I would bring up the fact that humans will always privilege some people and their sometimes mutually exclusive needs (self, friends and family, fandom, community, nation, etc.) over those of others (strangers, other countries, etc.) when push comes to shove (and Singer is implying that push has indeed come to shove).
To love requires focus, time and emotional resources that we as individuals cannot give to all: love is ultimately a discriminatory, marginalizing act. So while I do not feel a twinge of guilt in refraining from helping starving people far away to pay for my suit, I would sacrifice my suit to help my mother, father or brother if they were in desperation. In fact I would sooner help them than the starving strangers, even if the money spent on one family member means that dozens of strangers (themselves with family) are not helped and hence suffer or even die. By the same token, I would never expect a stranger to privilege my life over the life of someone they love. It’s an amoral issue of preferences and values.
Taken to fursuiting, someone like myself would say the happiness and social interaction with people he cares about through the suit, the joy he gains, and his preference for a fandom that wants him to suit for their own enjoyment, exceeds his regard for strangers.
I doubt most furries would go that far, and the purpose of this article is not to argue for my personal view on ethics (or lack thereof). Most of us have what we regard as a system of morality, and it often does have a utilitarian flavor. (“As long as no one is hurt by it” is a very consequentialist statement, of which utilitarianism is a subset). So it will be far more productive to take Singer on through his own system of ethics.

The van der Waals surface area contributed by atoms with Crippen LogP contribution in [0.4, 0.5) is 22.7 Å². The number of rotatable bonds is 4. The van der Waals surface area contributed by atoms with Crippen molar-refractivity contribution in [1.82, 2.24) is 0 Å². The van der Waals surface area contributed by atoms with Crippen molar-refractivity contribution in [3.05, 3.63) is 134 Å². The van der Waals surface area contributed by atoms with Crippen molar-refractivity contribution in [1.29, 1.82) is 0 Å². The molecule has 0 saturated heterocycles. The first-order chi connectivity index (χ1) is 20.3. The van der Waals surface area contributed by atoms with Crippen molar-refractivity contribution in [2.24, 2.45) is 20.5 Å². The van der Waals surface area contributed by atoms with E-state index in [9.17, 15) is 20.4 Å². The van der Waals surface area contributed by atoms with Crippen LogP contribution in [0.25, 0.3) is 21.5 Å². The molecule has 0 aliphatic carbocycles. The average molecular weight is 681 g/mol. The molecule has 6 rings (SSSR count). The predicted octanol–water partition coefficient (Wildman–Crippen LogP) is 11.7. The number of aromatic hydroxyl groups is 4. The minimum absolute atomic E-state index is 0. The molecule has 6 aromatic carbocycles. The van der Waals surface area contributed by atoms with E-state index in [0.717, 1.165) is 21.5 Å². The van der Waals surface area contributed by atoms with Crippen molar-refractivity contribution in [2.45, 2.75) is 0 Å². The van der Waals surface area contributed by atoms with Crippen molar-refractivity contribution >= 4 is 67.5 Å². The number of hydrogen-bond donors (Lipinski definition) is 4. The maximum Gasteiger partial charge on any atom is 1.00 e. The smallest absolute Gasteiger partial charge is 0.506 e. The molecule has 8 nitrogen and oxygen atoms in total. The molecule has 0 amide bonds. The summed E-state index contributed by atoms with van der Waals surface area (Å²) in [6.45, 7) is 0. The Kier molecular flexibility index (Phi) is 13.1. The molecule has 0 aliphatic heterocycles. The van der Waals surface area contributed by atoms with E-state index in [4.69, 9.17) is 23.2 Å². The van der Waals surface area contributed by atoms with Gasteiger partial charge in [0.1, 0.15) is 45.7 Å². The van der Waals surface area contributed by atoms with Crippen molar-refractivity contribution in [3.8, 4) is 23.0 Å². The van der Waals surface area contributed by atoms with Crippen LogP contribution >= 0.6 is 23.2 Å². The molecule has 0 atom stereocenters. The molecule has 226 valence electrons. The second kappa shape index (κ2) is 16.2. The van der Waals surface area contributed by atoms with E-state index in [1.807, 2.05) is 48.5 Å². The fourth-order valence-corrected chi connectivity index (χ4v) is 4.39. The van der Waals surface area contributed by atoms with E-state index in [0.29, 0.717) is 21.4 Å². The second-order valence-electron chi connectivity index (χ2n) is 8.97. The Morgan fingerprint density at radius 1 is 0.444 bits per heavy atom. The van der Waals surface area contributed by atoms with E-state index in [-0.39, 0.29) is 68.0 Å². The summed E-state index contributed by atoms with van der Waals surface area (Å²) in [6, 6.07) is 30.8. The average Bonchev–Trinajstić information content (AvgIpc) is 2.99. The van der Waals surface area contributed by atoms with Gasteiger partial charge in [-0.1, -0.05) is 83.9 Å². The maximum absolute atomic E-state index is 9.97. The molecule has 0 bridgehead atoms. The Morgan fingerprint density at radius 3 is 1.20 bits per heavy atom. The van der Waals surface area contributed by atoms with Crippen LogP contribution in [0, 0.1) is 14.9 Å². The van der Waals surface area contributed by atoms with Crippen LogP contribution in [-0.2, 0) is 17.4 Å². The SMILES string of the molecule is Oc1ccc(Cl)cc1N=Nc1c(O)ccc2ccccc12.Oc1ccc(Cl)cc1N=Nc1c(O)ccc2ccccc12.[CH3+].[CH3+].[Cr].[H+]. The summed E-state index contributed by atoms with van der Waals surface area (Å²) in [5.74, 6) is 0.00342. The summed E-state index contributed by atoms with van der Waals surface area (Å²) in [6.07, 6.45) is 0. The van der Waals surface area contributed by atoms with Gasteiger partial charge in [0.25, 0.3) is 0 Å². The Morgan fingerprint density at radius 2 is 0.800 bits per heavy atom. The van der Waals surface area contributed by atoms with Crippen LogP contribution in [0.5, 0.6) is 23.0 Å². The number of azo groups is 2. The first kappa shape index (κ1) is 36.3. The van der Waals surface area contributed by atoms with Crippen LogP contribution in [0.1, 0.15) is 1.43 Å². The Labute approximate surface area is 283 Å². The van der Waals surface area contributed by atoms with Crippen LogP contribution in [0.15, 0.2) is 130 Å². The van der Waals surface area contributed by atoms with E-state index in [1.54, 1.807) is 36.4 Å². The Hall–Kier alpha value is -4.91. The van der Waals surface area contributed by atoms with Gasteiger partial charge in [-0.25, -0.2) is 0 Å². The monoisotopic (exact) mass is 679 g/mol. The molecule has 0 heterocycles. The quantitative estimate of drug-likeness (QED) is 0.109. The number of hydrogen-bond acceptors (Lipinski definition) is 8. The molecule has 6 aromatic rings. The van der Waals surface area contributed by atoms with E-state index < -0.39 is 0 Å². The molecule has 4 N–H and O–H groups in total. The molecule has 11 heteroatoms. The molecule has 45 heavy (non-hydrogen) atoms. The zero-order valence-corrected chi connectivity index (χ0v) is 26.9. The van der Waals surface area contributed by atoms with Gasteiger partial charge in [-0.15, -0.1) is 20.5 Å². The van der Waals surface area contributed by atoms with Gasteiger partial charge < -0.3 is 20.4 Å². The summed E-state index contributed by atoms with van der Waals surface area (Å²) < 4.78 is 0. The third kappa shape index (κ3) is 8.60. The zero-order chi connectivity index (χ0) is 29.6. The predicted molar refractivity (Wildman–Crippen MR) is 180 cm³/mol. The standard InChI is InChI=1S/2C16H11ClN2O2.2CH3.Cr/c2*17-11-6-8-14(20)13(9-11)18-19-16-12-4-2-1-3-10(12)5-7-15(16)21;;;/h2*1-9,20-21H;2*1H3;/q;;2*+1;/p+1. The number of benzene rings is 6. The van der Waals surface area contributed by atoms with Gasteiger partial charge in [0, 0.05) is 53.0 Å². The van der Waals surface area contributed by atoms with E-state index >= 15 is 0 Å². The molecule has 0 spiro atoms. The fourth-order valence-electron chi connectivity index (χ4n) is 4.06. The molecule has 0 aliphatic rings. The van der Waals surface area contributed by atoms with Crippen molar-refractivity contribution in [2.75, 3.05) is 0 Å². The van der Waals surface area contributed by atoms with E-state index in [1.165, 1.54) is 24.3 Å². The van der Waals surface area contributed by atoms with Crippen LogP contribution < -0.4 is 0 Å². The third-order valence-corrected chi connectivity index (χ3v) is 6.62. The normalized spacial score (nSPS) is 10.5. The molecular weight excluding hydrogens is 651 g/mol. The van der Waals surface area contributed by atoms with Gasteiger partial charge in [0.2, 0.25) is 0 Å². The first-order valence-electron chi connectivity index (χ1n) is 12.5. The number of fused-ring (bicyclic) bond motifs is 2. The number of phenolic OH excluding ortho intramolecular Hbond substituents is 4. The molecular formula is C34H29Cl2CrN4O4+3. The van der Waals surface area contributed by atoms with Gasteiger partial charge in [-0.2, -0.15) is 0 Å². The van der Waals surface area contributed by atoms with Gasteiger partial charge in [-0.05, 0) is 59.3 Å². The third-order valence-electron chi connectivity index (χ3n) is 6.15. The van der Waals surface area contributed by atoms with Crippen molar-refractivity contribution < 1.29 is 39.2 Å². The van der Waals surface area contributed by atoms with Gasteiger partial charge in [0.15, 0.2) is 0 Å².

For one, fursuits (and most other furry media like art and writing) are often made by modern day cottage industries, so your money is going directly into the pockets of people to use for the necessities of life. Given how hard it is to make a good deal of money from furry arts and crafts alone, most of these makers will prioritize their financial needs over financial wants. My payment to the maker of my head and tail, for example, was used to purchase her medicine. Even with prefabricated components of fursuits such as 3D printers, paint, ink, airbrushes, petrochemical-derived synthetic fur, plastic teeth and claws, the money is going to a company to pay its workers and otherwise spread out into the economy.
With a more particularist bent, we can also point to benefits arising from the purchase and use of a fursuit such as social capital, human interaction, and spreading amusement to others. These are all ways of spreading value that I feel utilitarianism, or most other ethical systems would recognize.
Singer may reply that the dire need of starving people overrides the emotional and social benefits of fursuits, since the dead cannot experience those benefits in the first place. He may also insist that fursuit makers can get other forms of employment that directly benefit those in need or that are less focused on leisure than say, food production or health care. Or perhaps we should only buy from suit makers who give all their excess money to charity.
These seem unsatisfactory, since even utilitarians disagree regarding whether or not to prioritize life over social fulfillment, or how to gauge the life-saving or life-enriching benefits to suit makers versus charity cases abroad. This is a raging debate in utilitarianism, because we are basically trying to quantify things that are qualitative so we can compare them like numbers. I’m sure everyone has their own ideas on the matter, and I’d love to hear them.
Finally, someone of a Marxist bent may critique the capitalist modes of production that go into the making of mass-produced fursuit components as canceling out any benefits to the employees. Although I’m not a Marxist myself, that opens an entire new tangent on the debate.
There are probably many more arguments for and against Singer’s position vis a vis the ethics of fandom and our decision to create and purchase fursuits, as well as art and stories. Is it frivolous and unethical? Does it satisfy utilitarian morality in some other yet equally beneficial way? Is it justified in another ethical system such as deontology or virtue ethics?
I look forward to any comments and perspectives.